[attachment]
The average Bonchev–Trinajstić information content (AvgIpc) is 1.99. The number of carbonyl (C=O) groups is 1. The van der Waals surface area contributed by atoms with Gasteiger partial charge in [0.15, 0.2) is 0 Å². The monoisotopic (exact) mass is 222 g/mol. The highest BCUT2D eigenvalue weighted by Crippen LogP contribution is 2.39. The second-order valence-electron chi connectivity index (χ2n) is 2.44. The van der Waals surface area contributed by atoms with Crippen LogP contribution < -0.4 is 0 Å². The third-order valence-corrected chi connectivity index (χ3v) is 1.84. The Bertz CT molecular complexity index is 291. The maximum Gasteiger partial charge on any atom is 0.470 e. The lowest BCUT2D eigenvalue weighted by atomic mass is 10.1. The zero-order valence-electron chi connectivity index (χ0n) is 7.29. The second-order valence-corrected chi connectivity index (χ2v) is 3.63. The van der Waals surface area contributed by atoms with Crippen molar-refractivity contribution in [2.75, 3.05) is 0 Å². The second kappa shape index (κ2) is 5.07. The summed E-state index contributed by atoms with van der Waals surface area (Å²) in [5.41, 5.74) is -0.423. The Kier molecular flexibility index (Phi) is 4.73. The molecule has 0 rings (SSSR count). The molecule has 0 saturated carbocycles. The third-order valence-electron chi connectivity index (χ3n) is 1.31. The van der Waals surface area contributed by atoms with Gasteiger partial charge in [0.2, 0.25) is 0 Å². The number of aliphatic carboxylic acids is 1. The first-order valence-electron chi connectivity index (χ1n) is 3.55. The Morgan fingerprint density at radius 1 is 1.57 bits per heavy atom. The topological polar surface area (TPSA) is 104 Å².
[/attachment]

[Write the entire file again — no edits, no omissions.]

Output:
The average Bonchev–Trinajstić information content (AvgIpc) is 1.99. The number of carbonyl (C=O) groups is 1. The van der Waals surface area contributed by atoms with Gasteiger partial charge in [0.15, 0.2) is 0 Å². The monoisotopic (exact) mass is 222 g/mol. The highest BCUT2D eigenvalue weighted by Crippen LogP contribution is 2.39. The second-order valence-electron chi connectivity index (χ2n) is 2.44. The van der Waals surface area contributed by atoms with Crippen LogP contribution < -0.4 is 0 Å². The third-order valence-corrected chi connectivity index (χ3v) is 1.84. The Bertz CT molecular complexity index is 291. The maximum Gasteiger partial charge on any atom is 0.470 e. The lowest BCUT2D eigenvalue weighted by atomic mass is 10.1. The zero-order valence-electron chi connectivity index (χ0n) is 7.29. The second-order valence-corrected chi connectivity index (χ2v) is 3.63. The van der Waals surface area contributed by atoms with Crippen molar-refractivity contribution in [2.75, 3.05) is 0 Å². The second kappa shape index (κ2) is 5.07. The summed E-state index contributed by atoms with van der Waals surface area (Å²) in [5.41, 5.74) is -0.423. The Kier molecular flexibility index (Phi) is 4.73. The molecule has 0 rings (SSSR count). The molecule has 0 saturated carbocycles. The third-order valence-electron chi connectivity index (χ3n) is 1.31. The van der Waals surface area contributed by atoms with Gasteiger partial charge in [0.2, 0.25) is 0 Å². The number of aliphatic carboxylic acids is 1. The first-order valence-electron chi connectivity index (χ1n) is 3.55. The Morgan fingerprint density at radius 1 is 1.57 bits per heavy atom. The topological polar surface area (TPSA) is 104 Å².